Skip to main content

The Selfish Genius – Fern Elsdon-Baker ****

Those who have only come across Richard Dawkins from his books or TV shows may not be aware just how much mixed feeling he generates in the scientific community. There is a respected scientific journal editor who refers to Dawkins as HWMNBN (he who must not be named), likening him to the scientific equivalent of Voldemort in the Harry Potter books.
The reason for these mixed feelings is that, while Dawkins is very good at writing accessibly on science, he sometimes presents his personal views on evolution as if they were the pure scientific truth, rather than one interpretation of the science, which isn’t held by everyone in the field. Equally, Dawkins tends to tie his loud and scathing attacks on religion into evolution and science, as if it were not possible to accept evolution and a scientific viewpoint without being an atheist.
What Fern Elsdon-Baker sets out to do – and does brilliantly – is to identify just how Dawkins’ views sit within the latest scientific theories on evolution, and to separate the science from the atheism in Dawkins’ rhetoric. She starts by emphasising that the title of the book is just a play on the name of Dawkins’ most famous title, The Selfish Gene – in practice she regards him as neither selfish nor a genius. She goes on to explore the development of evolutionary theory, and how Dawkins’ ideas don’t in fact reflect the best fit with Darwin’s own stance, showing how different theories around the mechanisms by which evolution operates have developed over time.
I ought to stress that this is in no sense an apologetic for creationism or intelligent design, both of which Elsdon-Baker has no truck with. Instead it’s an attack on taking the same fundamentalist approach in science that Dawkins so rightly despises in religion.
It’s not perfect. Elsdon-Baker is sometimes so enthusiastic to ensure she comes across as fair and even handed that she can spend rather too long explaining why she’s not supporting one thing or another. And she can get a trifle repetitious in her statements of what she’s suggesting, and perhaps over-technical on some of the fine points of evolutionary biology. Yet the book is far and above the best one I’ve seen that explains to the general reader just what is going on in the sort of intellectual battles we’ve seen the likes of Dawkins, Daniel Dennett and Stephen Jay Gould engage in, and is particularly effective in its dissection and dismissal of Dawkins’ most extreme outpourings and anti-religious tracts.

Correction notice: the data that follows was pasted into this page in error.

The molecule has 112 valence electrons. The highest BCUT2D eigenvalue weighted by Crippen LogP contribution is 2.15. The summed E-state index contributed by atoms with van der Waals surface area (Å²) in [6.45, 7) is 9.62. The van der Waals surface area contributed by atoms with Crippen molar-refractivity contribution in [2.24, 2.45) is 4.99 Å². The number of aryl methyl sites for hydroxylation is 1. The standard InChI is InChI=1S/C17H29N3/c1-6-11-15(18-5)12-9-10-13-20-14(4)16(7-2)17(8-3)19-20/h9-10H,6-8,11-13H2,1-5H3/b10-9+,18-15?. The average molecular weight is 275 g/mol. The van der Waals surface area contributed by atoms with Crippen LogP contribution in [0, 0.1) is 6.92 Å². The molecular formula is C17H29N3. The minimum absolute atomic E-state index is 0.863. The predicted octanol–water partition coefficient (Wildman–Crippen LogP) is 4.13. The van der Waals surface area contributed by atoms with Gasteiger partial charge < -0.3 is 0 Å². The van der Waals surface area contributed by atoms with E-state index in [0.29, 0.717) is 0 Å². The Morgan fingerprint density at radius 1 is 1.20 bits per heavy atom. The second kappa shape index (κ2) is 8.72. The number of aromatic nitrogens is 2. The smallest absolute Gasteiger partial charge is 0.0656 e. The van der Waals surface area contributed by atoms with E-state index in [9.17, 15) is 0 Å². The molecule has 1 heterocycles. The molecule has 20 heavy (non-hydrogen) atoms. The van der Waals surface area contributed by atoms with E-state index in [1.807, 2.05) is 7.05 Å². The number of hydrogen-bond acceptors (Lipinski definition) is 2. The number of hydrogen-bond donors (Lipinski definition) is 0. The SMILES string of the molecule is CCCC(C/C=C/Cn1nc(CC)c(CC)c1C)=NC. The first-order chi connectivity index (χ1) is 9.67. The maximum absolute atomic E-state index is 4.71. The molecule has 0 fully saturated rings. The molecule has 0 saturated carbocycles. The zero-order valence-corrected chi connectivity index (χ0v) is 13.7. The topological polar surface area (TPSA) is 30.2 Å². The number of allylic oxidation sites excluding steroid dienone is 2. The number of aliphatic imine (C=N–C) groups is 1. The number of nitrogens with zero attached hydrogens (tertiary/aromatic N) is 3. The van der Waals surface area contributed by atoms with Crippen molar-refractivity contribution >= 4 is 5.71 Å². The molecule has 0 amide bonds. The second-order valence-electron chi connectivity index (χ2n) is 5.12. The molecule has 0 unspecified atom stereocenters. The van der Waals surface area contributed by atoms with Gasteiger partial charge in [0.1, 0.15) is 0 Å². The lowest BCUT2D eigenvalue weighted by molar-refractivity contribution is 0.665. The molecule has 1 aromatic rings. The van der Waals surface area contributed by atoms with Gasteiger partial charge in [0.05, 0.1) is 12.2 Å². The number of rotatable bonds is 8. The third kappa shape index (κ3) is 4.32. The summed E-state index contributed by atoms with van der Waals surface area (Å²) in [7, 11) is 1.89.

This is much more than a book on Dawkins, it’s a good way to get a better understanding of the position of science in society and how Dawkins’ approach to enhancing the public understanding of science can be counter-productive. Thought provoking and engaging reading.
Paperback:  
Review by Brian Clegg

Comments

Popular posts from this blog

UFO Drawings from the National Archives - David Clarke ***

This is a lovely little book that, sadly, not every reader will see the point of. If somebody’s anecdotal account of a presumed alien encounter is obviously a misperception of a mundane occurrence, or else too vague – or too far-fetched – to be taken seriously, then it’s all too easy to dismiss it as worthless. But that’s missing the point. The fact that so many incidents are reported in these terms makes the witnesses’ testimony worthy of serious study – to teach us, not about extraterrestrial civilisations, but about our own culture.

That was the core message of David Clarke’s excellent How UFOs Conquered the World published a couple of years ago. Now Clarke is back with another take on the same basic theme.  His day job is Reader and Principal Lecturer in Journalism at Sheffield Hallam University, but for the last ten years he’s also acted as consultant for the National Archives project to release all of Britain’s official Ministry of Defence (MoD) files on UFOs. Throughout the Cold…

Crashing Heaven (SF) - Al Robertson ****

There's an engaging mix of powerful thriller and science fiction in this impressive novel. After the Earth has been rendered uninhabitable, human life is limited to vast space station. Our central character, Jack, has a symbiotic artificial intelligence, Hugo Fist, designed to destroy other AIs in a mysterious collective that is said to have committed an atrocity - but with a kick in the tail that because of an unbreakable contract, Fist will take over Jack's body in a few weeks' time.

Al Robertson packs remarkable technology concepts into the cyber side of this story, from AI corporations that act as a pantheon of gods to the 'puppet' that is Fist (he usually come across as a virtual cross between Mr Punch and an evil ventriloquist's dummy). Robertson does all the cyber stuff so well that it's easy to miss that this is, in effect, a myth in electronic clothing - you could substitute the myths of 'real' Greek gods and magic for what happens here. Alt…

The Science of Food - Marty Jopson ****

This is a tasty little volume, packed with kitchen-based science. I must admit, when I saw that the author was the One Show's science expert and Marty Jopson's author photo has that 'Hey, I'm a mad scientist, kids!' look, my heart fell - I was sure the book would be the written equivalent of a 'Wow, look, aren't I clever, I can make this go bang!' science show - but, in fact, it's packed full of (appropriately) meaty scientific content.

I was really pleased that Jopson didn't stick purely to the chemistry of cooking, but launched with the working of some familiar kitchen gadgets - there was genuinely fascinating reading to be had about apparently humdrum equipment in the form of the physics and materials science of a knife and chopping board. And Jopson took us into industrial kitchens too, to reveal, for example, the remarkable process required to make puffed wheat.

Inevitably, the chemistry of cooking - how, for example, proteins denature and em…